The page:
To the people of Massachusetts, please don’t believe the words of those peddling the “Be Kind to Farm Animals,” Campaign for Question 3, “Minimum Size Requirements for Farm Animal for Containment.” They are focusing their attention on agriculture that is rarely practiced in the Bay State. Massachusetts farms are not the industrial sized operations found in the midwest or other parts of the country. Massachusetts conventional livestock farms are small in number and our sustainable farms are growing in number. This bill directs people to the small number of those farmers who are using conventional methods such as battery cages and farrowing pens, and takes the consumer’s eye away from our growing number of small scale, sustainable, humane farms.
The people who initiated this campaign are primarily aligned with the Humane Society of the United States, of HSUS, NOT the organization it used to be. HSUS is now occupied by PETA members, People for the Ethical Treatment of Animals. These same “ethical people,” release captive ferrets and mink to help the animals escape from their cages, allowing them decimate the local wildlife until they finally consume each other in their ravenous hunger. These are the same people who cry foul when someone uses real fur, but promote the oil industry through their use of plastics, pleather and “fake fur.” Kind hearts can be damaging if they are not accompanied by correct knowledge. (www.humanewatch.org) These organizations are more interested in animal rights, than they are animal welfare, and those are two very different concepts.
I am not at all a fan of “battery cages,” where chickens can’t turn around. Neither am I a fan of chicken houses where the chickens can’t feel the sunshine on their backs, bathe in a dust bin or peck for their grit. These are supposedly acceptable in this bill. If you want healthy eggs and healthy chickens, seek out a local farmer, a farmer’s market or a food hub and connect with the actual farmers. Don’t let this bill assuage your concerns because it only affects a VERY small number of growers in Massachusetts, but gives a false sense of security to the consumer.
Farrowing pens are needed by some farmers who keep large numbers of gigantic pigs, yet these massive “piggeries,” are not found in Massachusetts. Is it better that a piglet be rolled on, or stepped on because its mother was bred to be big and have poor vision? This is the reason for farrowing pens. Again, I’m not a fan of these pens, and for the most part these are used for just a short time, when they’re used at all. The farms that I’ve seen use them have large enough ones that the sow can turn around while wearing the pen, she just can’t roll on her piglets. If you don’t like that idea, seek out one of our Bay State farmers who range their pigs on pasture, without farrowing pens, and raise healthy, proportionally sized delicious pork. (www.mass.gov/agr/massgrown or www.nofamass.org)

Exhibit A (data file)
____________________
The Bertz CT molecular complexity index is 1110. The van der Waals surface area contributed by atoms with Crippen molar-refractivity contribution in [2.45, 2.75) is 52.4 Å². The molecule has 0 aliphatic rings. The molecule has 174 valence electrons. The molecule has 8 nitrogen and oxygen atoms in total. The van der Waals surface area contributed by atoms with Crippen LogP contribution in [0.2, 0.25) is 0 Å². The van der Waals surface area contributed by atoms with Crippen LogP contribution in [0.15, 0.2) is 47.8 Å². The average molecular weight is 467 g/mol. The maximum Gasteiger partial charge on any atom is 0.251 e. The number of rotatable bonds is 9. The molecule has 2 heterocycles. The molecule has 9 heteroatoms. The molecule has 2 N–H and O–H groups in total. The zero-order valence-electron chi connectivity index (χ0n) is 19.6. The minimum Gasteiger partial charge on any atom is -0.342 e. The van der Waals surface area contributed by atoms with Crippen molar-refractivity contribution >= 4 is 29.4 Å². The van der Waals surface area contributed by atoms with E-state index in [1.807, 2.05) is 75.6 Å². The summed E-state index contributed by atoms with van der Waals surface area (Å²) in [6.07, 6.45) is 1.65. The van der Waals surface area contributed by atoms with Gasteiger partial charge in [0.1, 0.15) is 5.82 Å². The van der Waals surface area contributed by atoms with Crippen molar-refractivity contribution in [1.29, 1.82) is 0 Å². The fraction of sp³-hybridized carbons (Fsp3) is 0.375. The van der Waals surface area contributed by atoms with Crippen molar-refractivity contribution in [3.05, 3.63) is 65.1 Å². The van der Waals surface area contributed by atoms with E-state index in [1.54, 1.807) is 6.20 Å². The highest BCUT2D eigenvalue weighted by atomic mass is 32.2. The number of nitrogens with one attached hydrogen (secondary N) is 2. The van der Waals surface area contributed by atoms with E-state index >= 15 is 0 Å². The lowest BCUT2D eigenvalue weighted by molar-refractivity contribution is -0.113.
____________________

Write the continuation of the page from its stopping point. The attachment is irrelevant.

The veal operations referenced in this article are not used at all, or in a very minimal way, in our state because they don’t raise healthy calves. Farmers like me want babies that don’t need medical attention all the time, are strong and quick growing, and self-sufficient as soon as possible. That is not the case in a veal house operation. Calves are kept in separate pens from their mothers on dairy farms because today’s cows provide more milk than their calves can really use, yet they will try. They can get very sick from drinking that much milk. They can also be stepped on in the herd, or injured by other calves, so there is good reason to keep them in fresh air, open pens with lots of exercise and room to stretch.
There certainly are problems with American agriculture, and with Massachusetts’ opinions of farmers, but would you let a farmer fix your car? Would you let your doctor advise you on long term financial planning? Then why should you as a consumer tell a farmer how to do his or her job? Find a farm that you can visit. Talk to the farmer, and check out how they farm. Use your market strength instead of a legal sledgehammer to address the problems you feel exist.
This bill doesn’t address healthy food, reasonable prices for food, the scale of agriculture in Massachusetts. This is the animal rights activists attempt to control the conversation in a liberal, highly developed state. If it can pass here it has stronger legs across the country.
This bill also has a strong chance to raise the price of food in Massachusetts, as it would ban the importation from other states, any animal or eggs that don’t comply with the requirements. Given the size of New England’s agricultural industry, and especially Massachusetts’, it will make it more difficult to find affordable eggs, or pork. Veal is not a meat that is widely used in low income areas, but since there are no “veal specific” operations in the Bay State, it should not affect that price much. I ask you, as a small farmer, don’t let a “bleeding heart,” put a small farmer out of business. Each of us has a right to choose our own food, but we don’t have the right to dictate how more informed people can conduct their business. Vote No on Massachusetts Question 3.